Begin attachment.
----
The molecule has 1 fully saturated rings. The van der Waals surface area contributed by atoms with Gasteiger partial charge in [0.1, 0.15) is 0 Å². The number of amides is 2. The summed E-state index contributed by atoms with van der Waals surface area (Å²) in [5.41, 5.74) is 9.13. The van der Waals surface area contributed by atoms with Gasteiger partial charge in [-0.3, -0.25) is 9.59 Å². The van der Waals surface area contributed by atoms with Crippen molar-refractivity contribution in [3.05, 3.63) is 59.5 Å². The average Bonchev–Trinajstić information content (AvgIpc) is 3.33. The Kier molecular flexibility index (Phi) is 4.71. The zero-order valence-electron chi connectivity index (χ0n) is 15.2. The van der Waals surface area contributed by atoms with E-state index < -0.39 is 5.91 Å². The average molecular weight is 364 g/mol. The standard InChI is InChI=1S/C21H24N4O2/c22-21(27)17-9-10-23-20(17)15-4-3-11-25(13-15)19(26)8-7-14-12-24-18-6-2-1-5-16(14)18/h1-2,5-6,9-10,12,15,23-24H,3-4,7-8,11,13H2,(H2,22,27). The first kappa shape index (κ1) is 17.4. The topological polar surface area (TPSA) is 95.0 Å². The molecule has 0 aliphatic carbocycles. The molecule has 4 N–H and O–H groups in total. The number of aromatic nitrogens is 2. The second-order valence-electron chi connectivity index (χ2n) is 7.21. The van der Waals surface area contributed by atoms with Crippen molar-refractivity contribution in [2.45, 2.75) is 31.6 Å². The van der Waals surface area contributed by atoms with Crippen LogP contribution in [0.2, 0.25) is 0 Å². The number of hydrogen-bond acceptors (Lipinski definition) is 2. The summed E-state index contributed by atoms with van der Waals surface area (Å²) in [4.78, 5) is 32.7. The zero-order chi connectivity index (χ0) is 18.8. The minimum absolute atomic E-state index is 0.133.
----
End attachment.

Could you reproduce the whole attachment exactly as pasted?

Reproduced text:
The molecule has 1 fully saturated rings. The van der Waals surface area contributed by atoms with Gasteiger partial charge in [0.1, 0.15) is 0 Å². The number of amides is 2. The summed E-state index contributed by atoms with van der Waals surface area (Å²) in [5.41, 5.74) is 9.13. The van der Waals surface area contributed by atoms with Gasteiger partial charge in [-0.3, -0.25) is 9.59 Å². The van der Waals surface area contributed by atoms with Crippen molar-refractivity contribution in [3.05, 3.63) is 59.5 Å². The average Bonchev–Trinajstić information content (AvgIpc) is 3.33. The Kier molecular flexibility index (Phi) is 4.71. The zero-order valence-electron chi connectivity index (χ0n) is 15.2. The van der Waals surface area contributed by atoms with E-state index < -0.39 is 5.91 Å². The average molecular weight is 364 g/mol. The standard InChI is InChI=1S/C21H24N4O2/c22-21(27)17-9-10-23-20(17)15-4-3-11-25(13-15)19(26)8-7-14-12-24-18-6-2-1-5-16(14)18/h1-2,5-6,9-10,12,15,23-24H,3-4,7-8,11,13H2,(H2,22,27). The first kappa shape index (κ1) is 17.4. The topological polar surface area (TPSA) is 95.0 Å². The molecule has 0 aliphatic carbocycles. The molecule has 4 N–H and O–H groups in total. The number of aromatic nitrogens is 2. The second-order valence-electron chi connectivity index (χ2n) is 7.21. The van der Waals surface area contributed by atoms with Crippen molar-refractivity contribution in [2.45, 2.75) is 31.6 Å². The van der Waals surface area contributed by atoms with Crippen LogP contribution in [0.2, 0.25) is 0 Å². The number of hydrogen-bond acceptors (Lipinski definition) is 2. The summed E-state index contributed by atoms with van der Waals surface area (Å²) in [4.78, 5) is 32.7. The zero-order chi connectivity index (χ0) is 18.8. The minimum absolute atomic E-state index is 0.133.